No two expeditions are the same but a typical working week as an expedition guide consists of giving wildlife lectures, practical science workshops and guiding on RIB tours. As a qualified zodiac driver, I can be driving guests around anywhere from the beautiful Scottish Isles or through the fabulous Norwegian fjords. If I am not helping deploy the underwater drone to look at life below the tideline, I am analysing plankton under microscopes in the onboard science centre or escorting hikes and other excursions on land. 
 

What have been the highlights of your working career so far?

Having spent two years working exclusively at sea, I have been fortunate enough to visit some incredible places around the world. I’ve seen hundreds of dolphins interact playfully with ships, humpback whales launch themselves out of the water off the coast of Maui, and thousands of green turtles in the Pacific, en route to Mexico. These have all been highlights whilst working as an Ocean Conservationist, but one of my many highlights has to have been when I visited South Georgia and Antarctica in 2022-23. It was a childhood dream of mine, something I thought I’d only experience vicariously through an episode of David Attenborough’s Frozen Planet. Witnessing the white continent in all its majesty was something to behold - a truly ineffable environment. 

It is hard to choose a certain highlight from that trip alone because there were so many amazing moments. From seeing several penguin species for the first time, to huge, towering icebergs spanning the horizon, including the largest in the world at the time (Iceberg A76A). One of my most memorable highlights from the trip was when I saw over one hundred fin whales (2nd largest whale on earth) congregating in a feeding frenzy around Elephant Island. Blows littered the horizon in every direction, making the sea look like it was boiling. Several surfaced so close to the stationary ship that I could even see down their blowholes!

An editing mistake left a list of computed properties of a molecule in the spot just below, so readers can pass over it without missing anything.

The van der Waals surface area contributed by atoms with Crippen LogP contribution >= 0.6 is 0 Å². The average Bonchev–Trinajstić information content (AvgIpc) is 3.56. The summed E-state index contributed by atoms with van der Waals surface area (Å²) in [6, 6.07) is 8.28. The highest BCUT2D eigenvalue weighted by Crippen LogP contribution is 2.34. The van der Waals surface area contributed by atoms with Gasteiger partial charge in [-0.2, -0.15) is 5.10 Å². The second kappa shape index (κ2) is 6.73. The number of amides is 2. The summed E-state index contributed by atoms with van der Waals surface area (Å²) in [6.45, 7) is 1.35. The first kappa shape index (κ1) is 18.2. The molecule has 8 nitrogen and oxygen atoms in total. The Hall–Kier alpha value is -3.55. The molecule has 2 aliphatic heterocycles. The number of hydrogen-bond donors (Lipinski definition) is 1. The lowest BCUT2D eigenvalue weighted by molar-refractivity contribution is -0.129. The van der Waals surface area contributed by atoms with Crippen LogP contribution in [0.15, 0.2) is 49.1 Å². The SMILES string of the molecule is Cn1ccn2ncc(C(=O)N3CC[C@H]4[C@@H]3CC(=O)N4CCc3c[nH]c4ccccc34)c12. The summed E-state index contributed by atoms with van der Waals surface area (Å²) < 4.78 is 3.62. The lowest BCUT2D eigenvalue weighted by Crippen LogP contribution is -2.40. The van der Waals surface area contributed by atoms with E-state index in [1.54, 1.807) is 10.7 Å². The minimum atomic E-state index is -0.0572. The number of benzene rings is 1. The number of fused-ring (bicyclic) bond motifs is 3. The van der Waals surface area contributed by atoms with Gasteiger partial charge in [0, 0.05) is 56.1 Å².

Have you faced any challenges / tough moments during your career so far? 

One of the most challenging moments during my career was obtaining my STCW-95 qualifications in order to become a certified seafarer. A particular element of the training includes fire-fighting and fire prevention which involved two and a half days of intense theory and practical training. The assessment included a real-time fire rescue scenario where you enter a building which is actually on fire. I volunteered to lead my team through the simulation and had to relay information to them via clear commands and signals, whilst wearing a full fire suit, oxygen mask and tank. I really pushed myself out of my comfort zone in order to safely lead my team and secure this vital qualification. While it was nerve-wracking, it also ended up being a lot of fun!
 

What’s your favourite thing about your job/role? 

My job provides me with opportunities to follow my passion and share unforgettable wildlife encounters with people on a daily basis, whilst also allowing me to facilitate change. By raising awareness about the importance of maintaining healthy oceans, we can help safeguard wildlife and their habitats for future generations. My favourite part of my job is having enriching and inspiring conversations with like-minded people. I also love the practical side of my job, for example, data I collected in the Southern Ocean has been used to inform government policy and has contributed to setting up geofenced marine protected areas to help protect large baleen whales around South Georgia and the South Sandwich Islands.